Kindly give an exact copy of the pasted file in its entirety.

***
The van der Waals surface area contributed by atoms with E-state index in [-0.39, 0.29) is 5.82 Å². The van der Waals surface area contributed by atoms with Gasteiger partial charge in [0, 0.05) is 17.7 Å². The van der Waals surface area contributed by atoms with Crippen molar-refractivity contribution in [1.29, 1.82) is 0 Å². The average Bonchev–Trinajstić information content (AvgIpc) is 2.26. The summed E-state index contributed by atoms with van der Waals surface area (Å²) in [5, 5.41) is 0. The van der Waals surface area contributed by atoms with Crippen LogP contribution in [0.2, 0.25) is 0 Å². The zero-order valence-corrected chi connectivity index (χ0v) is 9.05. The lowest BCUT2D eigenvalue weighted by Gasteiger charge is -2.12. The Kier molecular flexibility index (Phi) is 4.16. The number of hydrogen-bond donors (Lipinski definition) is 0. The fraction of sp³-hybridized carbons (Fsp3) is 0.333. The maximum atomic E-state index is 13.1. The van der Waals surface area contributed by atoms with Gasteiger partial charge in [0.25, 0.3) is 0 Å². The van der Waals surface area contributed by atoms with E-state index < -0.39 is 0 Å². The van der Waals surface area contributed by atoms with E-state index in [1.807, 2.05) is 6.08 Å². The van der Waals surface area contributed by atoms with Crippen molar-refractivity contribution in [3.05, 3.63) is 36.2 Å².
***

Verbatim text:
The van der Waals surface area contributed by atoms with E-state index in [-0.39, 0.29) is 5.82 Å². The van der Waals surface area contributed by atoms with Gasteiger partial charge in [0, 0.05) is 17.7 Å². The van der Waals surface area contributed by atoms with Crippen molar-refractivity contribution in [1.29, 1.82) is 0 Å². The average Bonchev–Trinajstić information content (AvgIpc) is 2.26. The summed E-state index contributed by atoms with van der Waals surface area (Å²) in [5, 5.41) is 0. The van der Waals surface area contributed by atoms with Crippen LogP contribution in [0.2, 0.25) is 0 Å². The zero-order valence-corrected chi connectivity index (χ0v) is 9.05. The lowest BCUT2D eigenvalue weighted by Gasteiger charge is -2.12. The Kier molecular flexibility index (Phi) is 4.16. The number of hydrogen-bond donors (Lipinski definition) is 0. The fraction of sp³-hybridized carbons (Fsp3) is 0.333. The maximum atomic E-state index is 13.1. The van der Waals surface area contributed by atoms with Gasteiger partial charge in [0.25, 0.3) is 0 Å². The van der Waals surface area contributed by atoms with E-state index < -0.39 is 0 Å². The van der Waals surface area contributed by atoms with E-state index in [1.807, 2.05) is 6.08 Å². The van der Waals surface area contributed by atoms with Crippen molar-refractivity contribution in [3.05, 3.63) is 36.2 Å².